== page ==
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I'm using an affine transformation matrix to transform 2D coordinates from screen (magnitude 10e3) to small parts of fractal sets (magnitude as little as 10e-15).

I also need to map the other way round, so I simply invert the matrix. It works when the magnitudes are not too far apart, but it fails when the determinant gets too close to zero to be represented with standard double numbers.

The matrices I use are of the form:

a c e
b d f
0 0 1

And the inversion algorithm I have is:

var dt = a * d - b * c;
return new Matrix(d/dt, -b/dt, -c/dt, a/dt, (c * f - d * e) / dt, -(a * f - b * e) / dt);

Is there an alternate way of inverting the matrix? I'm not very good at mathematics, so I would need a simple solution, and one I could find the code, or an algorithm, for.

An example of such a matrix:

 3.26091378894248e-9   -1.882689453850103e-9   -0.7172216437740687
-1.882689453814925e-9  -3.2609137888815494e-9  -0.23371832131832268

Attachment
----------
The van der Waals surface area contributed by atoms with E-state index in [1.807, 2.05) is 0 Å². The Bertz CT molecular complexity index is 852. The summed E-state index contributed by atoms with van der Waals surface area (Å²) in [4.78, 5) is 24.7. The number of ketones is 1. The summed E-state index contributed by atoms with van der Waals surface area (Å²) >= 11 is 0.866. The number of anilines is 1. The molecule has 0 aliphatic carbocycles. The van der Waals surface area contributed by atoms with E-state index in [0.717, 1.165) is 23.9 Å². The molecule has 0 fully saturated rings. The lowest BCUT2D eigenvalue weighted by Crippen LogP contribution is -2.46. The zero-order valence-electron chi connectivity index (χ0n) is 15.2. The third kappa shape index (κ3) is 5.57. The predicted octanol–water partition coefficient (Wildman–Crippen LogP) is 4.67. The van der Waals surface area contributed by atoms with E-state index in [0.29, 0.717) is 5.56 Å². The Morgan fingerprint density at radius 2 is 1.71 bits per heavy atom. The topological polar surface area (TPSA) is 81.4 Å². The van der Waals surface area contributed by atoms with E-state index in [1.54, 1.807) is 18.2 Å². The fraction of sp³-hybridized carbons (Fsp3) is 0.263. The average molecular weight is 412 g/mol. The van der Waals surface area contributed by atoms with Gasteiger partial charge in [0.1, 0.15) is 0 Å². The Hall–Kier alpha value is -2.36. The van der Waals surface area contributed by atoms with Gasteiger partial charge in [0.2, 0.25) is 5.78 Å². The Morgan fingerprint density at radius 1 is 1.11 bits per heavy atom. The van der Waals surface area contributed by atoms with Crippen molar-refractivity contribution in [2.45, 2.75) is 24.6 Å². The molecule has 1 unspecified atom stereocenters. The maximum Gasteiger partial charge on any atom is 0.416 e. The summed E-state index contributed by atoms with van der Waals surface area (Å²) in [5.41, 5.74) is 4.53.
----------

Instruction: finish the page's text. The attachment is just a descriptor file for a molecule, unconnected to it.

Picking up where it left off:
0                      0                       1
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  • $\begingroup$ I don't see a problem, doubles can represent numbers as small as 10^-308. $\endgroup$ – Yves Daoust Mar 4 '16 at 9:00
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    $\begingroup$ Perhaps your problem might stem from the order of ops in your calculation. You might have something like (BigValue + SmallValue) - BigValue, and instead of getting "SmalValue" you get 0. $\endgroup$ – Simon F Mar 4 '16 at 18:29
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    $\begingroup$ Just occurred to me that you seem to, effectively, have a rotation, R, followed a translation T. If you can keep these separate, to get Inverse(R*T) you can just do Inverse(T)*Inverse(R), both of which are trivial. Would that help? $\endgroup$ – Simon F Mar 4 '16 at 18:46
  • $\begingroup$ Simon, you're right about the problem stemming from multiplying numbers of different magnitudes. The matrix is more complex than an R*T; it's also a scale, and can be a multiplication of any affine.. I managed to fix the problem, however, see below. Thanks for your help. $\endgroup$ – solendil Mar 4 '16 at 21:10
  • $\begingroup$ You should ask on the math forum ! $\endgroup$ – Fabrice NEYRET Mar 4 '16 at 21:16
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I found a solution to my specific problem. Instead of computing the determinant and hitting the precision wall, I use the Gauss-Jordan method step by step.

In my specific case of affine transformation matrices and the range of values I use, I don't hit any precision problem this way.

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